Cigarette maker Philip Morris has put a stop to a worldwide social media campaign after Reuters reached out to the company, questioning their use of young online “influencers” to promote a new heated tobacco device being rolled out by the company. Philip Morris typically abides by their own internal marketing standards, which disallow the promotion of tobacco products by models who are or appear to be under 25 years of age.
When confronted by Reuters about their use of models as young as 21 in their latest campaign, the company announced that they were suspending the campaign and explained that they had launched an internal investigation.
One paid model involved in the marketing campaign was social media influencer Alina Tapilina of Moscow, who claims to be 21 years old. She was paid to share a number of Russian-language posts on Instagram, some of which included images of herself in a variety of seductive poses.
“We have taken the decision to suspend all of our product-related digital influencer actions globally,” Philip Morris told Reuters. “Whilst the influencer in question is a legal age adult smoker, she is under 25 and our guidance called for influencers to be 25+ years of age. This was a clear breach of that guidance.”
“No laws were broken,” the company continued. “However, we set high standards for ourselves and these facts do not excuse our failure to meet those standards in this instance.”
A 21-year-old ‘influencer’ in Russia was part of a Philip Morris’ social media marketing campaign to sell its tobacco-heating device IQOS. Read the investigation by @c_kirkham https://t.co/tjGQ9Xo11j pic.twitter.com/Y3eTZLMiBq
— Reuters Business (@ReutersBiz) May 11, 2019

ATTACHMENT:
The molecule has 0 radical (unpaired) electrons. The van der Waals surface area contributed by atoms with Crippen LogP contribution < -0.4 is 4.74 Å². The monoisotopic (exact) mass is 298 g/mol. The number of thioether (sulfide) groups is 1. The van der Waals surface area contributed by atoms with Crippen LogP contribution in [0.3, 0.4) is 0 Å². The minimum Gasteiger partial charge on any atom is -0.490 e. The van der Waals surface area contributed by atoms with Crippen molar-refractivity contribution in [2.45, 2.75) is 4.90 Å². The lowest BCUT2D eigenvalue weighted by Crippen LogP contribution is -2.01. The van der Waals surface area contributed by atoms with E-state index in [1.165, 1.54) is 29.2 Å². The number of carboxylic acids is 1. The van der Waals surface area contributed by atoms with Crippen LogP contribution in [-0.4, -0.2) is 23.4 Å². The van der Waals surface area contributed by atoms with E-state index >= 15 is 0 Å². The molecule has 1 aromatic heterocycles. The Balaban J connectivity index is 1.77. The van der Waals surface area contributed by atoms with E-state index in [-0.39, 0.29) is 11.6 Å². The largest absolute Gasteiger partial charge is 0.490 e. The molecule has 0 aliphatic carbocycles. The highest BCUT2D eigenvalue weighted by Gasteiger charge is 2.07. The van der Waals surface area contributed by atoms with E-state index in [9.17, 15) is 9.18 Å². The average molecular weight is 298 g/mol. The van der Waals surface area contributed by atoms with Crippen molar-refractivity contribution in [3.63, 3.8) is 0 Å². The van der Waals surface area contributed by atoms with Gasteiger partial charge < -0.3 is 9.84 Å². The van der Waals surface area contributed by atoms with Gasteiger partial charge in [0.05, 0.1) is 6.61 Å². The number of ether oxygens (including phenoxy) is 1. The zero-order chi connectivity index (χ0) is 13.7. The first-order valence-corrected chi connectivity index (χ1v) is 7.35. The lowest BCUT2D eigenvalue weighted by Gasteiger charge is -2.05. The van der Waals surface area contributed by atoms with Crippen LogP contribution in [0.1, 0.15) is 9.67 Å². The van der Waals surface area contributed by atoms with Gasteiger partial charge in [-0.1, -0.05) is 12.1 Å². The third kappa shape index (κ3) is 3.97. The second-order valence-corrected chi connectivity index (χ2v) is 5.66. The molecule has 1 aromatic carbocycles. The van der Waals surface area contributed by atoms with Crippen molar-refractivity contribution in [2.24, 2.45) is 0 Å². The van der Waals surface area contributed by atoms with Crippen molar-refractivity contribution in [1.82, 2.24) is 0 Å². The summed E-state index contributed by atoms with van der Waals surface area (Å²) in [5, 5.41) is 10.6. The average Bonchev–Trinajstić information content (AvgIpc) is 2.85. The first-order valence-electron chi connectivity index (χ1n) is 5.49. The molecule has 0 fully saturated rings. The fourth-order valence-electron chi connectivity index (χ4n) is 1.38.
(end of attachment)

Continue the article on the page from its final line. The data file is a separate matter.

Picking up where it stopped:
The heated tobacco device has been dubbed IQOS by Philip Morris, which stands for “I Quit Ordinary Smoking.” As part of a paid marketing campaign, many of the influencers posting about the product included the hashtag #IQOSambassador in their paid posts, many of which originated from individuals with tens of thousands of followers, with some commanding followings of over one million.
Matthew Myers, president of The Campaign for Tobacco-Free Kids, expressed substantial concern about the behavior of Philip Morris after reviewing the series of IQOS marketing images compiled by Reuters. The company, according to Myers, is only changing their behavior when they have been caught “red-handed.”
Myers also went on to point out that, historically speaking, Philip Morris has been wildly successful “in making cigarettes fashionable to young people.”
The company, on the other hand, said in a statement to Reuters that their suspension of the campaign was, in fact, a powerful indicator of their commitment to marketing responsibly and ultimately working towards “a smoke-free world,” thanks to their various emerging alternatives to traditional smoking,
Philip Morris has in the past said that they exit the traditional cigarette business altogether in favor of such alternatives.